So much emphasis is placed upon a CV these days, and everyone seems to have an opinion on what is required in terms of content, length and layout. It can be a minefield which can put some people off. Well, fear no more!
We at Twentysix have read a vast amount of CVs over the years, ranging from the professional to the ‘What were they thinking!?’ so, I feel we are best placed to offer some advice to get the best from your CV, without the fuss.
Looks fancy shmancy – The format of your CV need not contain any heavy borders, colours, big bright text or indeed a picture of you from your holiday in Malaga (with your friend cropped out!). Keep it simple. Besides which, it only serves to distract from the Important information.
Drunkboidave@fakemail.com – Whilst the humorous email accounts are funny when at school, university etc. they rarely go down well when applying for work. Create a new account for the purposes of your CV and job applications. You only get one chance at a first impression.
Is this yours? – this may sound obvious but ensure you include your name and contact details on each page, in case your CV gets mixed up with other paperwork when it’s being reviewed. Your home address, telephone number (the one they are most likely to get hold of you on) and your email address should be included.
And on Page 26… – employers may be looking through hundreds of other CVs at the same time as yours. Be sure to consider the overall length of the CV and be direct about experience, by avoiding long-winded sentences – ‘Quickly promoted to…’, ‘Led team of…’, ‘Major achievements…’ are good examples.
Pole Dancer? – Yes, you might say it’s a great way to keep fit but what will the ‘Hobbies & Interests’ list say about you? If you list something such as “Cooking” you could briefly specify what in particular you enjoy making or why you like it. There’s only so many times an employer wants to see “reading and socialising with friends” listed here.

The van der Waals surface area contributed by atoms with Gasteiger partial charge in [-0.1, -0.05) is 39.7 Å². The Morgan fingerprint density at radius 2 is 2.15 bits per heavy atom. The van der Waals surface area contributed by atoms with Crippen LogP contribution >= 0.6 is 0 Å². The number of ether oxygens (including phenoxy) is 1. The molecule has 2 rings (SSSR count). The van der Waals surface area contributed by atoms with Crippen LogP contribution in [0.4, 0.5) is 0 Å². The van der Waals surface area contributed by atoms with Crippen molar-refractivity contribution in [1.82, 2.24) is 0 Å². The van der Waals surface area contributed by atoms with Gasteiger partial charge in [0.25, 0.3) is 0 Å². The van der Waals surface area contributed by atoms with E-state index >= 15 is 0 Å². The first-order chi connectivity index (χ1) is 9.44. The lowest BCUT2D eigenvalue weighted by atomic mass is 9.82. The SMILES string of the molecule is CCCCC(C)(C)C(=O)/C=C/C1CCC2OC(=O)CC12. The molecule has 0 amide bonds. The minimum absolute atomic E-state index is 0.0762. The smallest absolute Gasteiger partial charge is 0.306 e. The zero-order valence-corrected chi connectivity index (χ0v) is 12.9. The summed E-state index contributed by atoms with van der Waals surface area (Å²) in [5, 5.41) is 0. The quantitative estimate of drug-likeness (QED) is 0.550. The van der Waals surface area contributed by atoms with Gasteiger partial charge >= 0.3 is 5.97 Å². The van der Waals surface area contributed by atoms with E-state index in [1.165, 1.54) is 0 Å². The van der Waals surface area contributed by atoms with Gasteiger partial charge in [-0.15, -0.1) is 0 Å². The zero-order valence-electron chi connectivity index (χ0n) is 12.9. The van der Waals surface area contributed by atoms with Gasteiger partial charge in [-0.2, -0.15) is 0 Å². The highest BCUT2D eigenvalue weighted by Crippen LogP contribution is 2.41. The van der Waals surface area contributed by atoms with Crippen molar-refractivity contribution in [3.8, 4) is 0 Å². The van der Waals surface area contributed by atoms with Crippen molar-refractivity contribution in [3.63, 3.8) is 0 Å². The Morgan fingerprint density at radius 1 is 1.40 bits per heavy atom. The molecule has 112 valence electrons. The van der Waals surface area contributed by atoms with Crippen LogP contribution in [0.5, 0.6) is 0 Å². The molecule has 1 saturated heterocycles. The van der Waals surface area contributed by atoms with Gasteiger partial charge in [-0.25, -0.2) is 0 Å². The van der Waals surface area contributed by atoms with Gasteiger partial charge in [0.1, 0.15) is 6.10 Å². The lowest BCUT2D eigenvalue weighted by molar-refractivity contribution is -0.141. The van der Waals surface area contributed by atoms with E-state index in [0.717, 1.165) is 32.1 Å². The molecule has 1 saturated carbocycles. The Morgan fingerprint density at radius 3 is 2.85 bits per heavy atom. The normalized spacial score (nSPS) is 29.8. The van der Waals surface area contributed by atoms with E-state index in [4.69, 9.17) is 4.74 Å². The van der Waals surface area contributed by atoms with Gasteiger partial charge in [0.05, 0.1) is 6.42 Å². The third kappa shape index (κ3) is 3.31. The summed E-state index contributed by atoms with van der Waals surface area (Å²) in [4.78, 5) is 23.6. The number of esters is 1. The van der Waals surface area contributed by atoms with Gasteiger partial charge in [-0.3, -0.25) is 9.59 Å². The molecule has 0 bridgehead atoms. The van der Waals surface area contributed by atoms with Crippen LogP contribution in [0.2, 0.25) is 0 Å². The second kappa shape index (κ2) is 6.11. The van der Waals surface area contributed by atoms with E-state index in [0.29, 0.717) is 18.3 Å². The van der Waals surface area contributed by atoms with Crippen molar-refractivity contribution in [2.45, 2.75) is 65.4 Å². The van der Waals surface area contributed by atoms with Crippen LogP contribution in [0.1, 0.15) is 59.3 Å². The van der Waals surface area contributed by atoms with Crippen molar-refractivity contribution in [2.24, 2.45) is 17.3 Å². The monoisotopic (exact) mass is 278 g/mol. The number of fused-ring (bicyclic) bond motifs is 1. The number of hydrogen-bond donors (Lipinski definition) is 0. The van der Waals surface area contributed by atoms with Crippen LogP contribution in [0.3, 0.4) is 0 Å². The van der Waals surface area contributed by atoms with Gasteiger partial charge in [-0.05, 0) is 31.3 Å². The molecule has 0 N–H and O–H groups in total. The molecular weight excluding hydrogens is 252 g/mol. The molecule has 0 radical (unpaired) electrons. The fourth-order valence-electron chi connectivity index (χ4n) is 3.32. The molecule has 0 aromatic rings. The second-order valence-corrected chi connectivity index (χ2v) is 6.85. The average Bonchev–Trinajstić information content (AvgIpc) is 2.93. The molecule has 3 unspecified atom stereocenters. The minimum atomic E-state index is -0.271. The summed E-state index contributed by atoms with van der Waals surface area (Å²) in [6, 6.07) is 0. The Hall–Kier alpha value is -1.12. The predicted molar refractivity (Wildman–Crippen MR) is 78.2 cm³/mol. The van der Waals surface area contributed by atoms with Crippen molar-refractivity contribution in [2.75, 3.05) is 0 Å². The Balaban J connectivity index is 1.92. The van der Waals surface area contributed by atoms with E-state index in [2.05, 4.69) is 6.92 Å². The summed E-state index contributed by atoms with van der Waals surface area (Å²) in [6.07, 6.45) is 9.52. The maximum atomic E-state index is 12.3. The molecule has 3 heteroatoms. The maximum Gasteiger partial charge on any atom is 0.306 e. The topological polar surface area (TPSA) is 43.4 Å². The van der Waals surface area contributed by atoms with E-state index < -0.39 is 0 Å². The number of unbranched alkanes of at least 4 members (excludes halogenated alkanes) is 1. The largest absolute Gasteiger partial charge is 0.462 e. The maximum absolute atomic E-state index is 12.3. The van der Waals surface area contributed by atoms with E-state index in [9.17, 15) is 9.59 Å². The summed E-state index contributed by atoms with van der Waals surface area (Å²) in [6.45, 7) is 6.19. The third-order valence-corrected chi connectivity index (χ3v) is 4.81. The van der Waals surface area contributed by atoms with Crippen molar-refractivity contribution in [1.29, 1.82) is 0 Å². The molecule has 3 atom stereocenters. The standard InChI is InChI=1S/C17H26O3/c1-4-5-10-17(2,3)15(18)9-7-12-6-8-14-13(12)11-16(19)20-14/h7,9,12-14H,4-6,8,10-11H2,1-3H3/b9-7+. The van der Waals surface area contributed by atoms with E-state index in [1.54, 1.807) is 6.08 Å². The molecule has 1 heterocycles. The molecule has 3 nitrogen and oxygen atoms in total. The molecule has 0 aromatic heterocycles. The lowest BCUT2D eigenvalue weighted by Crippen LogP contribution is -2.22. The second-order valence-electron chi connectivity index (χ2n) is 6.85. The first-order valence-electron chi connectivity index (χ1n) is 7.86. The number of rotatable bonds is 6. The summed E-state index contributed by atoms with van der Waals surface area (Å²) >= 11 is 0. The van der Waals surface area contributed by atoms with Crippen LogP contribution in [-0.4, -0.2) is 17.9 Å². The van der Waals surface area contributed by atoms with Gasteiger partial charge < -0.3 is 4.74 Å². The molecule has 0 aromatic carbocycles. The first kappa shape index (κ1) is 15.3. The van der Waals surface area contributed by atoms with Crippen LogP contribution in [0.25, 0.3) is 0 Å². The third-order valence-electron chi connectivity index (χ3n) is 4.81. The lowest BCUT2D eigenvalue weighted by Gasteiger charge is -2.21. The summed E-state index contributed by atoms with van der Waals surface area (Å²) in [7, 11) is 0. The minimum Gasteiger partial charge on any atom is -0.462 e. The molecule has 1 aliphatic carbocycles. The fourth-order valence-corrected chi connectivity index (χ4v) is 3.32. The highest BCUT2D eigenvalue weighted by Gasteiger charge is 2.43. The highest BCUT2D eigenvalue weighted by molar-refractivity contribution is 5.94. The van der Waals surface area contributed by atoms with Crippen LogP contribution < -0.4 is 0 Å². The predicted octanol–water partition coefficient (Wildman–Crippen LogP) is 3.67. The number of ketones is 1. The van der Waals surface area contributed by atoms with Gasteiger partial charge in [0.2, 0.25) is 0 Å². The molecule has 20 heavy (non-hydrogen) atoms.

Is it rite? – spelling and grammar aren’t everybody’s strong-points but never fear, you don’t need to spend hours with a dictionary, simply use the ‘Spelling and Grammar’ function on your computer when you have finished typing-up your CV.
‘Employ’ a friend – before printing or sending-off, get someone to look through your CV for mistakes or sentences/parts which may not be clear as we often miss obvious mistakes in our own ‘work’ because we already know what it’s meant to say.
Keep it clean – If you are using a paper-copy as opposed to emailing your CV, always present it on clean paper; plain white or cream is best. Keep copies safe in a plastic folder so they don’t get ‘dog-eared’ or ripped. If you are posting, using an A4 envelope which will keep it looking professional and easier to read as opposed to one that has been folded. Remember, quite often your CV is the first impression a prospective employer will get of you so make it a good one.
All change – Don’t be tempted to print out a huge stack of CV’s once it’s complete. You should aim to edit your CV if you’re applying for different roles. Look at the type of jobs you’re applying for and make sure you highlight the relevant skills in all of your previous experience/ strengths etc. How does it relate to the job spec for this particular role/field?
Back in 1973.. – Always list your most recent work experience first. Include a job title, company name, start and finish date for each job. Use headings and underlining to differentiate the sections. List the key duties and responsibilities within that role and ensure you include any related achievements. If you have had a whole host of jobs spanning back many years, list the older roles under a covering heading such as ‘Other/previous work’.
Me, Myself and I – Don’t hold back on selling yourself! Ensure you highlight all major achievements, your strengths and what makes you desirable as an employee. These could be vocational, professional or personal points– most roles will call on a mixture of skills!
Good luck and be brave! The best person to tell others about you is you!